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Article  |   July 2015
Behavioral training to improve collision detection
Author Affiliations
  • Denton J. DeLoss
    University of California, Riverside, Department of Psychology, Riverside, CA, USA
    ddelo001@student.ucr.edu
  • Zheng Bian
    University of California, Riverside, Department of Psychology, Riverside, CA, USA
  • Takeo Watanabe
    Brown University Department of Cognitive, Linguistic & Psychological Sciences, Providence, RI, USA
    Takeo_Watanabe@brown.edu
  • George J. Andersen
    University of California, Riverside, Department of Psychology, Riverside, CA, USA
    andersen@ucr.edu
Journal of Vision July 2015, Vol.15, 2. doi:10.1167/15.10.2
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      Denton J. DeLoss, Zheng Bian, Takeo Watanabe, George J. Andersen; Behavioral training to improve collision detection. Journal of Vision 2015;15(10):2. doi: 10.1167/15.10.2.

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Abstract

Young drivers are a high-risk group for vehicle crashes due to inexperience in detecting an impending collision and are one group that may benefit from perceptual learning (PL) training. The present study assessed whether PL could be used to improve performance in collision detection. Ten college-aged subjects participated in the first experiment, which consisted of seven 1-hr sessions conducted on separate days. Thresholds at three observer/object speeds were measured prior to training using a two-alternative forced choice procedure during which they indicated whether an approaching object would result in a collision or noncollision event. Participants were then trained near threshold at one of these speeds for 5 days. After training, participants showed a significant reduction in the time needed to detect a collision at the trained speed. This improvement was also found to transfer to the higher observer speed condition. A second experiment was conducted to determine whether this improvement was due to training near threshold or whether this improvement was merely due to practice with the task. Training with stimuli well above threshold showed no significant improvement in performance, indicating that the improvement seen in the first experiment was not solely due to task practice.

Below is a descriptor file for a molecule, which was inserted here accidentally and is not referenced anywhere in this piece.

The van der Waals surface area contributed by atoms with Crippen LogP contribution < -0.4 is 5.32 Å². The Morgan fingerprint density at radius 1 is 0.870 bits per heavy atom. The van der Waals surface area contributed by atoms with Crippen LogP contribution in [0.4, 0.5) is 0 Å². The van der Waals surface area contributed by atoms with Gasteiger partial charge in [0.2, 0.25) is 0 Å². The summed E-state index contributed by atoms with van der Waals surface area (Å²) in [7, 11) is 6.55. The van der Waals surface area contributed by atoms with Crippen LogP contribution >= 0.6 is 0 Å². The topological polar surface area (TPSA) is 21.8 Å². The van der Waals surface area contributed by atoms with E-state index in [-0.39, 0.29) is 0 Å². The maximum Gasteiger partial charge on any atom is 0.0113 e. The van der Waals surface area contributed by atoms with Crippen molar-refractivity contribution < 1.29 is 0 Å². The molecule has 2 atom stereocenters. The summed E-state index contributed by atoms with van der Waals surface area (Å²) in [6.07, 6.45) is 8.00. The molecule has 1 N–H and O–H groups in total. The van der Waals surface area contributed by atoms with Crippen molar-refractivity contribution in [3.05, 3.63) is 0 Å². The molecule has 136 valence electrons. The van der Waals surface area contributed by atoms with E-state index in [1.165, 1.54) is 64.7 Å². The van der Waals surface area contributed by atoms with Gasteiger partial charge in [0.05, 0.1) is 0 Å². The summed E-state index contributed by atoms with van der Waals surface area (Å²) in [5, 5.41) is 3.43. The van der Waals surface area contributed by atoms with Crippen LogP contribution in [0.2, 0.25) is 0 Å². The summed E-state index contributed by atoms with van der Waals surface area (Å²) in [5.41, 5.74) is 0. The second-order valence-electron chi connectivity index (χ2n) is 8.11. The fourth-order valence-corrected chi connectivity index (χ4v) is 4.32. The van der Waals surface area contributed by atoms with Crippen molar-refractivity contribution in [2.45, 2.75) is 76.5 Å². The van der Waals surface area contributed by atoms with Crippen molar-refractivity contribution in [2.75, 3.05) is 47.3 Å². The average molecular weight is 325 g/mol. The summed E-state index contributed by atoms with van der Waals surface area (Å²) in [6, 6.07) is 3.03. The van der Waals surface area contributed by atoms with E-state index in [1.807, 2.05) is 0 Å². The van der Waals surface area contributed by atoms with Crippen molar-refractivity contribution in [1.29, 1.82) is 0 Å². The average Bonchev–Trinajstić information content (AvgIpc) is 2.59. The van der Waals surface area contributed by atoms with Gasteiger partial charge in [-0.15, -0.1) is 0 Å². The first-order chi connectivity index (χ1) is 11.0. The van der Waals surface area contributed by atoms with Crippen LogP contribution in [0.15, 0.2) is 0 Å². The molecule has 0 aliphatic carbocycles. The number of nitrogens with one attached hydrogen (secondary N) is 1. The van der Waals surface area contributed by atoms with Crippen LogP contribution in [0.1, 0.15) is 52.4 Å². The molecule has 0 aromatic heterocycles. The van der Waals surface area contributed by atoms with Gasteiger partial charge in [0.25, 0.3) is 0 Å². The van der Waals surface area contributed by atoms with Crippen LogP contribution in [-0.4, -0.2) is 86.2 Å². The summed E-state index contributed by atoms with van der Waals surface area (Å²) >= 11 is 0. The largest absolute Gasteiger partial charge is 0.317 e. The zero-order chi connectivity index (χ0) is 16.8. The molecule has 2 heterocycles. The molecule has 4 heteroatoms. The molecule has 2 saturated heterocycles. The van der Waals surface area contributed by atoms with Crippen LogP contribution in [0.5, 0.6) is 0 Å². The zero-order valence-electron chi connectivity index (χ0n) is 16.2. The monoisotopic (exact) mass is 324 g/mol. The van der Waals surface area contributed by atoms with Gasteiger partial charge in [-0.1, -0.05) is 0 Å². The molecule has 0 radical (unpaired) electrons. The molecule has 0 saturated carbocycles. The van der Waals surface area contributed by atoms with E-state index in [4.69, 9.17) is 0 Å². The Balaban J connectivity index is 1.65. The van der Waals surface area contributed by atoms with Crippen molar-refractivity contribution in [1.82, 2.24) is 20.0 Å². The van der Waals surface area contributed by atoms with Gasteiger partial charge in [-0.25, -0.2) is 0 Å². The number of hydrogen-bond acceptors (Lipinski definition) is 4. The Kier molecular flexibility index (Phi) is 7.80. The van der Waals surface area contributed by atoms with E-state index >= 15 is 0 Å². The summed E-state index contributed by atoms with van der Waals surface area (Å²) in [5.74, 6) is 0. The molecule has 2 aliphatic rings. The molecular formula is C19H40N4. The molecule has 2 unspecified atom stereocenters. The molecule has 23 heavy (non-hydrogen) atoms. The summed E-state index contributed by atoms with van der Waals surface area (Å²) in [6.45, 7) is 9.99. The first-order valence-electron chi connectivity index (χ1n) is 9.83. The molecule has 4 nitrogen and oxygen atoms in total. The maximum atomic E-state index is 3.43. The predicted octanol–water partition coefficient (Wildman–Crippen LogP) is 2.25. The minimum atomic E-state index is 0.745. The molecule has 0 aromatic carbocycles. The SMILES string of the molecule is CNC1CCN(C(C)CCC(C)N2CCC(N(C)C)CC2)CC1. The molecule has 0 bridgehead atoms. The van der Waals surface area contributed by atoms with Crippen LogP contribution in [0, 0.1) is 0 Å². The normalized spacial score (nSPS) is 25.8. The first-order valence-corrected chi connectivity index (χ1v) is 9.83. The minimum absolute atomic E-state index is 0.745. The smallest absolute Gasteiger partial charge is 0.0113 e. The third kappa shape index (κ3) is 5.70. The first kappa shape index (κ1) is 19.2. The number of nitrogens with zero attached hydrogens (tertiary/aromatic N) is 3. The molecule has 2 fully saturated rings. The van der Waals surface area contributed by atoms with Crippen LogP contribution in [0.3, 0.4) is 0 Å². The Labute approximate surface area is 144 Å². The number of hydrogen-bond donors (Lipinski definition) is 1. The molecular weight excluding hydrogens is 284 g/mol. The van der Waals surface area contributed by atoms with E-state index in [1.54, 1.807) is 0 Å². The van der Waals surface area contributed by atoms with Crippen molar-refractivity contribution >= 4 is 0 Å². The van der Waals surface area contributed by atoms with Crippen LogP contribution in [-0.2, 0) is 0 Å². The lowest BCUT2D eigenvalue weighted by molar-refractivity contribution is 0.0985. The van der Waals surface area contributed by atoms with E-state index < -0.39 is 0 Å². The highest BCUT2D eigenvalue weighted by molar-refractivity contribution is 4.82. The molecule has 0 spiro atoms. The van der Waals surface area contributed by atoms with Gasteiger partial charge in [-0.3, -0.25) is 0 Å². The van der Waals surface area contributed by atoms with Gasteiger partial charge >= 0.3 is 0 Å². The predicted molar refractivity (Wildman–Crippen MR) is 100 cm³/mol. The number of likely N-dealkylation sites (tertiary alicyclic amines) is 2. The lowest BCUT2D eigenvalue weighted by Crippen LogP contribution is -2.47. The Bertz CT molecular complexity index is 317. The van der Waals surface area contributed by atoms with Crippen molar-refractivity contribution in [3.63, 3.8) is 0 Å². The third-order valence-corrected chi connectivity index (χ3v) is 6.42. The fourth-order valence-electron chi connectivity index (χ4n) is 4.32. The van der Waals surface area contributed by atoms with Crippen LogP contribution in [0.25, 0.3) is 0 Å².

Introduction
It is well documented in the literature that visual perceptual learning (PL)—repeated exposure or practice with a visual task—can improve visual performance. Improved performance has been found for a wide range of early-level visual tasks, including discrimination of orientation (Fiorentini & Berardi, 1981), motion (Ball & Sekuler, 1987), contrast (Sowden, Rose, & Davies, 2002), and texture (Karni & Sagi, 1991). These studies suggest that the visual system maintains plasticity into adulthood, and recent studies have demonstrated that these methods can be used as interventions to improve visual function for populations ranging from amblyopia patients (Levi & Li, 2009; Li et al., 2013) to older adults (Andersen, Ni, Bower, & Watanabe, 2010; Bower & Andersen, 2012; Bower, Watanabe, & Andersen, 2013; DeLoss, Watanabe, & Andersen, 2013). Although a number of studies have suggested that PL results in processing changes in early levels of visual processing (Karni & Sagi, 1991) such as V1 (Yotsumoto, Watanabe, & Sasaki, 2008), other studies have suggested that PL training effects are the result of changes in higher-level task configuration (Jeter, Dosher, Petrov, & Lu, 2009). 
The research briefly reviewed above has focused on examining changes in processing of early level features of vision: contrast, motion, or orientation. Given these findings, an important question is whether PL can result in improved performance for stimuli that involve higher levels of processing beyond early visual cortex. Although studies have found that training with early-level processing can improve performance for higher-level visual tasks, such as batting (Deveau & Seitz, 2014), it is unclear whether training with high-level visual tasks can improve performance. The goal of the present study was to examine this issue. 
In the present study, we examined whether PL would occur when practicing with a high-level perceptual task: the detection of an impending collision. Successfully detecting and avoiding collisions is an important issue in driving safety and reducing accident risk. Consider the data from the fatal analysis reporting system of the National Highway Traffic Safety Administration. Recent data indicates that 42.7% of 25,840 fatal crashes involved two moving vehicles (Evans, 2004). The incidence of crashes is particularly high among younger drivers, especially drivers under the age of 25 (Evans, 2004; Williams & Carsten, 1989). Thus, determining whether collision detection performance can be improved through training is an important step in developing training protocols to reduce crash risk.